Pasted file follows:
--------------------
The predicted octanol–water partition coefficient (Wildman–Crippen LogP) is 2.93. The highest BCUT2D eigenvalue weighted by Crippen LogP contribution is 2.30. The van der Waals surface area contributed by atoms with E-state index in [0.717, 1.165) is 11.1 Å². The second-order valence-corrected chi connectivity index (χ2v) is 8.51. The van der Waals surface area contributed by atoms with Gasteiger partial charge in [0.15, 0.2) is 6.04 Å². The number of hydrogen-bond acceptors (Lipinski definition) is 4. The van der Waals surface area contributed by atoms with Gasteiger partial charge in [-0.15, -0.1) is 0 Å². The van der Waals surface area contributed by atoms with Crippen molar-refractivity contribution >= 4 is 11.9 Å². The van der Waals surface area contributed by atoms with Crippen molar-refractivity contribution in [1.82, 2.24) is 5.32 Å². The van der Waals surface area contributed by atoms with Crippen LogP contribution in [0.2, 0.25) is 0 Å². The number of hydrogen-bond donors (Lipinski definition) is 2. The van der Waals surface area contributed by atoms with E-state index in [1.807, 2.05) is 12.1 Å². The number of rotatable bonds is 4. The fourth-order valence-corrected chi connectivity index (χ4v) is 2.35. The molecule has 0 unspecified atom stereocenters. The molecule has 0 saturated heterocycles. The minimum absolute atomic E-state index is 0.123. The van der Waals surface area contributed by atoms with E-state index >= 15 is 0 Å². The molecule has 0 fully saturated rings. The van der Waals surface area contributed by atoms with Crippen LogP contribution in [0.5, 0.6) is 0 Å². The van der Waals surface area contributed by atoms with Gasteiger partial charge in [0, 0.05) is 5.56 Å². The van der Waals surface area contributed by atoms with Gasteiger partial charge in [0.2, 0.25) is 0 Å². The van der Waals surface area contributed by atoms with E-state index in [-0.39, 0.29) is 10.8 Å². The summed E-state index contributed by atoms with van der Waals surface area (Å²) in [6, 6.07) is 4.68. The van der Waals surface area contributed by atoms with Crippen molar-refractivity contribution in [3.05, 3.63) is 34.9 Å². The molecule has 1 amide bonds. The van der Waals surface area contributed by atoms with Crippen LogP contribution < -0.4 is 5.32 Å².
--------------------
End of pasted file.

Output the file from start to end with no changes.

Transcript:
The predicted octanol–water partition coefficient (Wildman–Crippen LogP) is 2.93. The highest BCUT2D eigenvalue weighted by Crippen LogP contribution is 2.30. The van der Waals surface area contributed by atoms with E-state index in [0.717, 1.165) is 11.1 Å². The second-order valence-corrected chi connectivity index (χ2v) is 8.51. The van der Waals surface area contributed by atoms with Gasteiger partial charge in [0.15, 0.2) is 6.04 Å². The number of hydrogen-bond acceptors (Lipinski definition) is 4. The van der Waals surface area contributed by atoms with Gasteiger partial charge in [-0.15, -0.1) is 0 Å². The van der Waals surface area contributed by atoms with Crippen molar-refractivity contribution >= 4 is 11.9 Å². The van der Waals surface area contributed by atoms with Crippen molar-refractivity contribution in [1.82, 2.24) is 5.32 Å². The van der Waals surface area contributed by atoms with Crippen LogP contribution in [0.2, 0.25) is 0 Å². The number of hydrogen-bond donors (Lipinski definition) is 2. The van der Waals surface area contributed by atoms with E-state index in [1.807, 2.05) is 12.1 Å². The number of rotatable bonds is 4. The fourth-order valence-corrected chi connectivity index (χ4v) is 2.35. The molecule has 0 unspecified atom stereocenters. The molecule has 0 saturated heterocycles. The minimum absolute atomic E-state index is 0.123. The van der Waals surface area contributed by atoms with E-state index >= 15 is 0 Å². The molecule has 0 fully saturated rings. The van der Waals surface area contributed by atoms with Crippen LogP contribution in [0.5, 0.6) is 0 Å². The van der Waals surface area contributed by atoms with Gasteiger partial charge in [0, 0.05) is 5.56 Å². The van der Waals surface area contributed by atoms with Gasteiger partial charge in [0.2, 0.25) is 0 Å². The van der Waals surface area contributed by atoms with E-state index in [-0.39, 0.29) is 10.8 Å². The summed E-state index contributed by atoms with van der Waals surface area (Å²) in [6, 6.07) is 4.68. The van der Waals surface area contributed by atoms with Crippen molar-refractivity contribution in [3.05, 3.63) is 34.9 Å². The molecule has 1 amide bonds. The van der Waals surface area contributed by atoms with Crippen LogP contribution < -0.4 is 5.32 Å².